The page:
Most universities in the United Kingdom apply what is called the “trimester-structure”: the division of the academic year into a Michaelmas, Lent and Summer Term. In general, although this differs per program and per university, it is the case that by far most of the examinations are due in the Summer Term. The question is: is this the optimal educational structure? There are, I think, at least two main problems with the structure as it is currently being applied: one regarding its didactic implications, and one regarding its (in)efficiency.
Let’s start with the didactics. As numerous scientific studies have shown, feedback – and especially immediate feedback – are of great importance in the learning of new material. This is because, when mastering new material, it is important to be made aware in an early stage of errors that – if not resolved – might turn into significant problems. And although immediate feedback is part of most lectures and seminars, there’s one crucial area in which this aspect seems to be ignored: examinations. As mentioned before, an intrinsic part of the trimester-structure is that by far most of the examination takes place in the last term (i.e., the Summer Term). This implies that material studied in the first term (Michaelmas Term) gets tested in the third term (Summer Term). It seems reasonable to assume that, in this case, the feedback period between absorbing the material and the material being tested is very long (a couple of months), and therefore lacks the impact it could have upon correcting students’ knowledge.
Besides a didactic argument, one could employ what might be called an “economical” view on studying. Scientific research – from Psychology Today – shows that students have the tendency to study more when the exams get nearer. One could say that the “marginal knowledge-output of learning” is higher when the examination period gets nearer. For now it is irrelevant whether this is due to procrastination on the side of the students, or due to an intrinsic part of human motivation. The fact of the matter is that, when applied to the trimester-structure, this tendency implies that most of students’ studying will take place in the (short) period before the Summer Term. But isn’t this an inefficient usage of both the Michaelmas and Lent Term?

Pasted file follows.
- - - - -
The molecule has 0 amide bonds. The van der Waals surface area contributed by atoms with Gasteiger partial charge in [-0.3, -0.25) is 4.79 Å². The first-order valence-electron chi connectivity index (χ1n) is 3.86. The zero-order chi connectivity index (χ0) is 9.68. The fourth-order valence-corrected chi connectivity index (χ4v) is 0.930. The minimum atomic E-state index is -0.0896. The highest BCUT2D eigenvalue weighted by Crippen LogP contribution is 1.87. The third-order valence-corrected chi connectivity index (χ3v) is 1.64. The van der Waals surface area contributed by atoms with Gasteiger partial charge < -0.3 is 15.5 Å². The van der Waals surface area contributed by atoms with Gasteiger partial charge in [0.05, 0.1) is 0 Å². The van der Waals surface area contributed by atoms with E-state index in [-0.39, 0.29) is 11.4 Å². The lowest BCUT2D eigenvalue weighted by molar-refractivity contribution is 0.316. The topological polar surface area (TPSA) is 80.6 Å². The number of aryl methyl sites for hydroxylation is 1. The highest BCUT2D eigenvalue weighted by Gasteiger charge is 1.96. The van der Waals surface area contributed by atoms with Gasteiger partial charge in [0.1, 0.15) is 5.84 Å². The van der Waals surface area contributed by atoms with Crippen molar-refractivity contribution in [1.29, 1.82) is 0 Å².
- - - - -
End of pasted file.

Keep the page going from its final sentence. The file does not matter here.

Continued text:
There seems to be an easy way in which the current system could be improved upon (in the light of the aforementioned two arguments). One way would be by moving away from 100% examinations in the Summer Term to – let’s say – 33% exams per term. Another option might be to keep the 100% examination structure in place, but simply create more courses that take up one term only, and test these after the respective term. Besides being optimal from an economic perspective, since students will be studying “at full capacity” all the time, these options would drastically shorten the feedback-period between the absorption of new material and the testing of it, therefore being beneficial from a didactic point of view as well.
In conclusion, it might be worthwhile to take a look at these, and likewise options, to improve upon the educational structure currently applied by many universities in the United Kingdom.